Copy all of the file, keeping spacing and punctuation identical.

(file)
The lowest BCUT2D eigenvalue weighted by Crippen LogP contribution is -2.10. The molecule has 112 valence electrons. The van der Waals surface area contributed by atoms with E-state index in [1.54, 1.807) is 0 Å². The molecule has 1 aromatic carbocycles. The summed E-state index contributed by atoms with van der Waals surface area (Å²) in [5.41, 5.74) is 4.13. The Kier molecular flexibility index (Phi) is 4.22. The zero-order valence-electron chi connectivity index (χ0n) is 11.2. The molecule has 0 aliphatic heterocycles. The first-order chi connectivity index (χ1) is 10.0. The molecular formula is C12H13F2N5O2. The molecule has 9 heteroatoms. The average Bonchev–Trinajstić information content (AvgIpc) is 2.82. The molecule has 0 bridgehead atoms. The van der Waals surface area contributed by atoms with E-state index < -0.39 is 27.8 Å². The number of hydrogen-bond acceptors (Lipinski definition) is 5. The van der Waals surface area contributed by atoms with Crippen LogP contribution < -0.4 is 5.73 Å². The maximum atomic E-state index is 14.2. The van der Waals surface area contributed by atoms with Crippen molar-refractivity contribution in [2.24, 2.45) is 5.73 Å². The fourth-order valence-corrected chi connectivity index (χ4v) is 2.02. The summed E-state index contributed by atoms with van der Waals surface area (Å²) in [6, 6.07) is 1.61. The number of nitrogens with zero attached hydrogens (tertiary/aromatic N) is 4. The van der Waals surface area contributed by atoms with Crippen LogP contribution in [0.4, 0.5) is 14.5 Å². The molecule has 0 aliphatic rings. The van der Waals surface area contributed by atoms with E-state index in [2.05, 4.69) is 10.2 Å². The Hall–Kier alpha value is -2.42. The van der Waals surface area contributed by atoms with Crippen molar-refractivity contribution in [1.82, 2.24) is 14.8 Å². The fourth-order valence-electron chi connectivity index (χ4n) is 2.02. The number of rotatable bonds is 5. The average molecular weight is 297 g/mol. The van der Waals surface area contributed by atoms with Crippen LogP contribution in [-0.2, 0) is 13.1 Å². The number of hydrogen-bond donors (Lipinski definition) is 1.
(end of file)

The lowest BCUT2D eigenvalue weighted by Crippen LogP contribution is -2.10. The molecule has 112 valence electrons. The van der Waals surface area contributed by atoms with E-state index in [1.54, 1.807) is 0 Å². The molecule has 1 aromatic carbocycles. The summed E-state index contributed by atoms with van der Waals surface area (Å²) in [5.41, 5.74) is 4.13. The Kier molecular flexibility index (Phi) is 4.22. The zero-order valence-electron chi connectivity index (χ0n) is 11.2. The molecule has 0 aliphatic heterocycles. The first-order chi connectivity index (χ1) is 10.0. The molecular formula is C12H13F2N5O2. The molecule has 9 heteroatoms. The average Bonchev–Trinajstić information content (AvgIpc) is 2.82. The molecule has 0 bridgehead atoms. The van der Waals surface area contributed by atoms with E-state index < -0.39 is 27.8 Å². The number of hydrogen-bond acceptors (Lipinski definition) is 5. The van der Waals surface area contributed by atoms with Crippen LogP contribution < -0.4 is 5.73 Å². The maximum atomic E-state index is 14.2. The van der Waals surface area contributed by atoms with Crippen molar-refractivity contribution in [2.24, 2.45) is 5.73 Å². The fourth-order valence-corrected chi connectivity index (χ4v) is 2.02. The summed E-state index contributed by atoms with van der Waals surface area (Å²) in [6, 6.07) is 1.61. The number of nitrogens with zero attached hydrogens (tertiary/aromatic N) is 4. The van der Waals surface area contributed by atoms with Crippen LogP contribution in [0.4, 0.5) is 14.5 Å². The molecule has 0 aliphatic rings. The van der Waals surface area contributed by atoms with E-state index in [2.05, 4.69) is 10.2 Å². The Hall–Kier alpha value is -2.42. The van der Waals surface area contributed by atoms with Crippen molar-refractivity contribution in [1.82, 2.24) is 14.8 Å². The fourth-order valence-electron chi connectivity index (χ4n) is 2.02. The number of rotatable bonds is 5. The average molecular weight is 297 g/mol. The van der Waals surface area contributed by atoms with Crippen LogP contribution in [-0.2, 0) is 13.1 Å². The number of hydrogen-bond donors (Lipinski definition) is 1.